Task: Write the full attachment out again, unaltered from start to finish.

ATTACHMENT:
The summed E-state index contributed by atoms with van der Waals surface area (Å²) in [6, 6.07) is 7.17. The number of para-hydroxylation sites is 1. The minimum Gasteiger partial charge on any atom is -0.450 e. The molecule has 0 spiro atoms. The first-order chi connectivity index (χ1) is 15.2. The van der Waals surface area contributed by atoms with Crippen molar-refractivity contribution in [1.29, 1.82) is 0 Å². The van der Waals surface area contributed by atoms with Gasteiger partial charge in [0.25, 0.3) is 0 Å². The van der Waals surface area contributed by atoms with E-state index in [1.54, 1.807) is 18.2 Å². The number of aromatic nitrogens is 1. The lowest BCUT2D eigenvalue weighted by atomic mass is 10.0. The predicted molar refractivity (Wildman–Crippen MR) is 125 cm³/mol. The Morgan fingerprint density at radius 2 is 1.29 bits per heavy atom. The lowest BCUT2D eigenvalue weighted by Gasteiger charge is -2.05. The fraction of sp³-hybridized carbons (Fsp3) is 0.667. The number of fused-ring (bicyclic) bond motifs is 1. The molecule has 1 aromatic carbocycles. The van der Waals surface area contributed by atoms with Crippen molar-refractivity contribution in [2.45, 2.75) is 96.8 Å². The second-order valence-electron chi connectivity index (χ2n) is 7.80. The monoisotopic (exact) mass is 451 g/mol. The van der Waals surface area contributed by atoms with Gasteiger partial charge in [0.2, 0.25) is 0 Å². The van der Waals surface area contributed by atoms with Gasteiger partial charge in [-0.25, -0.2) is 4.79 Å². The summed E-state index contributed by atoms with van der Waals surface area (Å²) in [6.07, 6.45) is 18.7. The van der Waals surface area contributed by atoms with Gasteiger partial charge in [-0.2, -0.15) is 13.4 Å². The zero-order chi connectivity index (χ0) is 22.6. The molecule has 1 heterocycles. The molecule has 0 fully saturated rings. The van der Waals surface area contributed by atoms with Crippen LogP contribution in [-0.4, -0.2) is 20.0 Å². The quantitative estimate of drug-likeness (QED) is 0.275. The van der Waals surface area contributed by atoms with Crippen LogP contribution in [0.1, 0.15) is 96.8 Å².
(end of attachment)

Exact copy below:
The summed E-state index contributed by atoms with van der Waals surface area (Å²) in [6, 6.07) is 7.17. The number of para-hydroxylation sites is 1. The minimum Gasteiger partial charge on any atom is -0.450 e. The molecule has 0 spiro atoms. The first-order chi connectivity index (χ1) is 15.2. The van der Waals surface area contributed by atoms with Crippen molar-refractivity contribution in [1.29, 1.82) is 0 Å². The van der Waals surface area contributed by atoms with Gasteiger partial charge in [0.25, 0.3) is 0 Å². The van der Waals surface area contributed by atoms with E-state index in [1.54, 1.807) is 18.2 Å². The number of aromatic nitrogens is 1. The lowest BCUT2D eigenvalue weighted by atomic mass is 10.0. The predicted molar refractivity (Wildman–Crippen MR) is 125 cm³/mol. The Morgan fingerprint density at radius 2 is 1.29 bits per heavy atom. The lowest BCUT2D eigenvalue weighted by Gasteiger charge is -2.05. The fraction of sp³-hybridized carbons (Fsp3) is 0.667. The number of fused-ring (bicyclic) bond motifs is 1. The molecule has 1 aromatic carbocycles. The van der Waals surface area contributed by atoms with Crippen molar-refractivity contribution in [2.45, 2.75) is 96.8 Å². The second-order valence-electron chi connectivity index (χ2n) is 7.80. The monoisotopic (exact) mass is 451 g/mol. The van der Waals surface area contributed by atoms with Gasteiger partial charge in [0.2, 0.25) is 0 Å². The van der Waals surface area contributed by atoms with Gasteiger partial charge in [-0.25, -0.2) is 4.79 Å². The summed E-state index contributed by atoms with van der Waals surface area (Å²) in [6.07, 6.45) is 18.7. The van der Waals surface area contributed by atoms with Gasteiger partial charge in [-0.2, -0.15) is 13.4 Å². The zero-order chi connectivity index (χ0) is 22.6. The molecule has 1 heterocycles. The molecule has 0 fully saturated rings. The van der Waals surface area contributed by atoms with Crippen LogP contribution in [-0.4, -0.2) is 20.0 Å². The quantitative estimate of drug-likeness (QED) is 0.275. The van der Waals surface area contributed by atoms with Crippen LogP contribution in [0.1, 0.15) is 96.8 Å².